Facebook and Google claim that they operate in Ireland, thereby avoiding paying direct or indirect taxes to the Israeli government.
Research shows that total online advertising expenditures topped $333 million in Israel in 2015, with online taking an ever-expanding segment of budgets from traditional advertising. Of that $333 million, over half was dedicated to spending on social media and search sites, two areas dominated by Facebook and Google.
In April 2016, the Israel Tax Authority unveiled a new set of guidelines regarding tax liability for foreign corporations operating in Israel. Under these rules, an international company would owe taxes if its services were produced in Israel. To prevent double taxation with countries that have international tax agreements with Israel, the foreign corporation must have a permanent establishment within Israel.
A permanent establishment was defined as a physical space used by the business to conduct operations, or a virtual space – including a website – where agents are empowered to conduct local business and enter into contracts on behalf of the corporation.
US farmers are paying Eastern European hackers to crack their tractors so that they can actually repair them.
Tractor maker John Deere puts locks on its tractors because it does not want farmers to perform “unauthorised” repairs on farm equipment. It wants the farmers to wait for one of its dealers to show up and repair it. They are also worried that the tractor maker could remotely shut down a tractor and there wouldn’t be anything a farmer could do about it.
A licence agreement John Deere required farmers to sign in October forbids nearly all repair and modification to farming equipment, and prevents farmers from suing for “crop loss, lost profits, loss of goodwill, loss of use of equipment … arising from the performance or non-performance of any aspect of the software”.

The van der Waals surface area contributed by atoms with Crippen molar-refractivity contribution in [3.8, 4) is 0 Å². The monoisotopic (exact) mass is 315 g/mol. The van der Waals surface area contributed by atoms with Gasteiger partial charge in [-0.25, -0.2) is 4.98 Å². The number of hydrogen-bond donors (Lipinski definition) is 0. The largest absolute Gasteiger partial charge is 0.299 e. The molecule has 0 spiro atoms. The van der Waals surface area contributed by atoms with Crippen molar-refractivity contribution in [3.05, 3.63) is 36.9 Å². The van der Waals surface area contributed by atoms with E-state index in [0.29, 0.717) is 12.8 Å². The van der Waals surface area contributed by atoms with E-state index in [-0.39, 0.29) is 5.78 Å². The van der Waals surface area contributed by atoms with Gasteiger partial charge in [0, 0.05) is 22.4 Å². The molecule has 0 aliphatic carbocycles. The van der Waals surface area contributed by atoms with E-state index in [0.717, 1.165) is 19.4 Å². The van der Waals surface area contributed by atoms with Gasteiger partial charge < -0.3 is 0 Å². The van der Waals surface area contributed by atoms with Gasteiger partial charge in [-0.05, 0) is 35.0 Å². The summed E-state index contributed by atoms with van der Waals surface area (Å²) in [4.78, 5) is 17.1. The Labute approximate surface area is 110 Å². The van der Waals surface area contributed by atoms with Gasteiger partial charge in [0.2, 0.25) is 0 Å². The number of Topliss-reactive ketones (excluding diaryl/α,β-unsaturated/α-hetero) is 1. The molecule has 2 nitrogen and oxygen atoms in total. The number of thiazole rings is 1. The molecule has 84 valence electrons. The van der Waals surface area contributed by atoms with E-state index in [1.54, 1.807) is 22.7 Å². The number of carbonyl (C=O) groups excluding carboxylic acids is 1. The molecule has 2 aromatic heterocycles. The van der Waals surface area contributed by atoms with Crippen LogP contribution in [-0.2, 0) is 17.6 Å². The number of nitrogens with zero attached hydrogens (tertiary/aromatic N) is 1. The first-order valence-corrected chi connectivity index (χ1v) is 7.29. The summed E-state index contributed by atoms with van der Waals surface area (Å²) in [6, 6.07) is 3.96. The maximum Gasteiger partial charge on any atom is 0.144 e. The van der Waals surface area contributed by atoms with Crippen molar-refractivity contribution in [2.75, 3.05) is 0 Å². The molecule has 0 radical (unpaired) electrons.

The agreement applies to anyone who turns the key or otherwise uses a John Deere tractor with embedded software. It means that only John Deere dealerships and “authorised” repair shops can work on newer tractors.
However this does not sit well with farmers who feel that if they have bought a tractor they should be allowed to do with it what they like. So they go to some dodgy part of the internet and pay for a crack from the nice man in the Ukraine.
This saves a fortune in time and money. If you want to replace a transmission and you take it to an independent mechanic—he can put in the new transmission but the tractor can’t drive out of the shop. Deere charges $230, plus $130 an hour for a technician to drive out and plug a connector into their USB port to authorise the part.
You would think that with all the messes he is involved with Donald (Prince of Orange) Trump would have better things to do than order a crack down on strange websites, but apparently not.
According to The Hollywood Reporter, Trump’s legal team went after kittenfeed.com and its 17-year old founder, Lucy, sending a cease-and-desist letter after the site let users scratch at four photos of the President’s face .
The teenager told The Reporter she built the site while trying to apply for developer jobs, having launched it in February under the name trumpscratch.com, but later changed the address after blowback from the White House.
“I really just want people to be aware that this is a president who’s clearly more concerned about what people think of him than doing things of substance,” Lucy told the entertainment and media-centric website.
“Literally all my site is, is punching him with kitten paws. A president should not have the time or care to hire people to shut sites like mine down. He should be running the country, not tweeting about TV ratings or anything else like that.”